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Autograph letter signed : Brantwood, Coniston, to Thomas Richmond, [after 1871 Dec. 6]. Preview this item
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Autograph letter signed : Brantwood, Coniston, to Thomas Richmond, [after 1871 Dec. 6].

Author: John Ruskin; Thomas Richmond; H W Wollaston
Edition/Format:   Book : Manuscript   Archival Material : English
Publication:John Ruskin letters to Thomas Richmond (MA 2159) item 53
Database:WorldCat
Summary:
Thanking him for his letter; saying he has had "some pleasant walks lately and am quite sure that I cannot be so well anywhere else in the world as I am and shall be here;" saying that Joanie [Joan Agnew] is well and how important she is to him; saying "I live more with my father and mother dead than ever when they were alive. They used to cross me and say absurd things, but my father's letters and diaries are very  Read more...
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Details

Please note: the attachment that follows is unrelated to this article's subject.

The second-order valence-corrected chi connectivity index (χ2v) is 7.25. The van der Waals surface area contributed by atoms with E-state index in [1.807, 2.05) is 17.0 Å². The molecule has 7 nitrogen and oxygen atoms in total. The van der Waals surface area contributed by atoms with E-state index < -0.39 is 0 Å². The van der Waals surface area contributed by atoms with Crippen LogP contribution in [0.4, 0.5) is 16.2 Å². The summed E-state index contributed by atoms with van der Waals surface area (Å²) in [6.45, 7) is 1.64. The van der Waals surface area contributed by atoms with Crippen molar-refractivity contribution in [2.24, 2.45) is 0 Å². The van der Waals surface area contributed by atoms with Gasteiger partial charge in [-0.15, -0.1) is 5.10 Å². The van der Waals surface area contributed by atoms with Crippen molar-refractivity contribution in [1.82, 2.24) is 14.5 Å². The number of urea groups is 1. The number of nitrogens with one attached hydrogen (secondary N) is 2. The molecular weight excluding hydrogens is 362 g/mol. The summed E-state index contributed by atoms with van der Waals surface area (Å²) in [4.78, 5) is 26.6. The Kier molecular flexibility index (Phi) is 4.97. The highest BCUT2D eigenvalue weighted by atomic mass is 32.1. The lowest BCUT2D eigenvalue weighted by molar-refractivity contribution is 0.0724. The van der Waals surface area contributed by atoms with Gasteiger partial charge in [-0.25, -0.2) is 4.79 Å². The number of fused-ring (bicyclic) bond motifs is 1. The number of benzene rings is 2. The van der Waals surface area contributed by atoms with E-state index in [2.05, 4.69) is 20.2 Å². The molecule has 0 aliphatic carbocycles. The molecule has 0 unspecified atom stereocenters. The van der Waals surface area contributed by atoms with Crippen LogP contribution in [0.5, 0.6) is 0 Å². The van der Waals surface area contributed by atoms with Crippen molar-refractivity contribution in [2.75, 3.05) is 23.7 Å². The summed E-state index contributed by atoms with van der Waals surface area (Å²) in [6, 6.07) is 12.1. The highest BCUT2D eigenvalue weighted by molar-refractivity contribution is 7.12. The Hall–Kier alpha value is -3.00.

Named Person: Joan Severn
Material Type: Manuscript
Document Type: Book, Archival Material
All Authors / Contributors: John Ruskin; Thomas Richmond; H W Wollaston
OCLC Number: 744677041
Notes: Written on stationery embossed "Brantwood, / Coniston."
Date of writing inferred from contents of the letter; Ruskin's mother died on December 6, 1871.
Part of a collection of letters from John Ruskin to Thomas Richmond. Letters in this collection have been described individually in separate catalog records; see collection-level record for more information.
This letter was formerly accompanied by an envelope with stamp and postmarks (London, Dec. 5, 1871 and Windermere, Dec. 6, 1871) and addressed to "Thos. Richmond, Esq. / Park Range / Windermere;" however, this envelope could not have enclosed the present letter.
Description: 1 item (4 p.) ; 17.8 cm

Abstract:

Thanking him for his letter; saying he has had "some pleasant walks lately and am quite sure that I cannot be so well anywhere else in the world as I am and shall be here;" saying that Joanie [Joan Agnew] is well and how important she is to him; saying "I live more with my father and mother dead than ever when they were alive. They used to cross me and say absurd things, but my father's letters and diaries are very precious and if ever I have a pleasant walk, I still write an imaginary account of it to my mother;" saying that his work at Oxford takes up more time than he expected but that he hopes it will eventually be good work.

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